| NEW YORK
NEW YORK Chevron Corp will try to convince a U.S. judge this week that a group of Ecuadorean villagers and their U.S. lawyer used bribery to win an $18 billion judgment against Chevron from a court in Ecuador, in the latest chapter in a long-running fight over pollution in the Amazon jungle.
In a trial starting Tuesday, the oil company is asking a federal court in New York to prevent the villagers and their Harvard-educated lawyer, Steven Donziger, from using U.S. courts to enforce the Ecuadorean judgment.
A victory in the United States would likely help Chevron's defense in other countries where Donziger and the villagers may seek to enforce the judgment.
"We believe that any jurisdiction that observes the rule of law will find that the judgment is illegal and unenforceable because it's a product of fraud," said Morgan Crinklaw, a spokesman for Chevron.
Donziger and the villagers say they did nothing wrong in obtaining the judgment, and they accuse the judge in the U.S. case, District Judge Lewis Kaplan, of bias against them.
"These claims by Chevron are utterly baseless," said Chris Gowen, a spokesman for Donziger and the Ecuadoreans.
The trial is the latest chapter in a dispute over environmental contamination between 1964 and 1992 at an oil field in northeastern Ecuador operated by Texaco, which Chevron bought in 2001.
Chevron says Texaco cleaned up its share of waste before turning the field over to state-owned Petroecuador. But in 2011, an Ecuadorean court awarded $18 billion to people from the village of Lago Agrio, which was affected by the pollution. The court subsequently increased the award to $19 billion to cover fees.
Donziger and the Ecuadoreans have been unable to collect the award in Ecuador because Chevron no longer has operations there.
In 2011, Chevron obtained an injunction from Judge Kaplan in New York blocking enforcement of the judgment anywhere outside Ecuador. The 2nd U.S. Circuit Court of Appeals later reversed that ruling.
In the lawsuit, Chevron accuses Donziger of violating the U.S. Racketeer Influenced and Corrupt Organizations Act, and says both he and the villagers committed fraud.
Central to Chevron's case is the evidence of a former Ecuadorean judge, Alberto Guerra. Guerra said in a sworn deposition that he often wrote opinions for Judge Nicolas Zambrano, who issued the award to the villagers.
Guerra said Donziger and another lawyer pledged to pay Zambrano $500,000 from whatever they collected from the judgment in exchange for allowing them to write it. Guerra also said Zambrano promised to share part of the bribe.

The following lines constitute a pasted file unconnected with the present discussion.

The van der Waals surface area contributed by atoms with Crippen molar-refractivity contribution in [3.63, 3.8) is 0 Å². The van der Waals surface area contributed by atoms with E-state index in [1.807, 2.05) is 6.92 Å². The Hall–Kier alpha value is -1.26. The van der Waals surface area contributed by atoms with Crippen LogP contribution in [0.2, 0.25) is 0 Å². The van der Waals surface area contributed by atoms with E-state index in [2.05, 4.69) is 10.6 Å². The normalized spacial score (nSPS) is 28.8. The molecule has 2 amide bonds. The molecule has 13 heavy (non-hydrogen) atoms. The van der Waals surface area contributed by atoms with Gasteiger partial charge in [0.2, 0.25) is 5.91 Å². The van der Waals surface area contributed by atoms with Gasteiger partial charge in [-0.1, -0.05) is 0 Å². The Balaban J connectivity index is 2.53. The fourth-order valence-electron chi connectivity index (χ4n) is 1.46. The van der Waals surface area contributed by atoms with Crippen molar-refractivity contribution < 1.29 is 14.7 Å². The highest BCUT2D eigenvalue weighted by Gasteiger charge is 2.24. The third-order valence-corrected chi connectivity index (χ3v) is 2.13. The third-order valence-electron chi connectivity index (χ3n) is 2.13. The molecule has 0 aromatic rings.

Ted Boutrous, a lawyer for Chevron, said the proceedings in Ecuador were "one of the most egregious litigation frauds in history."
Donziger and the Ecuadoreans say Guerra has no credibility and say he is being paid for his testimony by Chevron. Donziger denies writing the judgment.
"We are completely and utterly denying the allegations by Chevron," his spokesman Gowen told reporters on Friday.
"Steven Donziger did not ghostwrite a judgment," Gowen said. "Steven Donziger did not bribe a judge."
In January, Chevron said it relocated Guerra's family to protect his safety and paid him $38,000 for the costs of providing his evidence. Chevron also confirmed that it agreed to pay Guerra's family $10,000 per month for living expenses and $2,000 for housing.
Guerra and Zambrano are expected to testify at the trial, which is expected to last several weeks.
Donziger and the Ecuadoreans argue that the relief Chevron seeks - a ban on enforcing the Ecuadorean judgment in U.S. courts or profiting from it in any way - would violate the 2nd U.S. Circuit Court of Appeals' reversal of Kaplan's 2011 injunction.
They also say they are fighting an unfair battle. Chevron has overwhelmingly more resources. And Donziger and the villagers accuse Kaplan of bias. In a court filing, they wrote that Kaplan's "contempt" for Ecuador, "its courts, and its laws has only grown more prominent over time."
The 2nd Circuit on September 26 rejected their request to remove Kaplan from the case.
Earlier this month, Kaplan ruled that the villagers and Donziger are not entitled to a trial by jury, as they had preferred, because Chevron waived damages claims against them.
The case is Chevron Corp v. Steven Donziger et al, U.S. District Court for the Southern District of New York, No. 11-0691.
(Reporting by Bernard Vaughan; Editing by Eddie Evans and Leslie Gevirtz)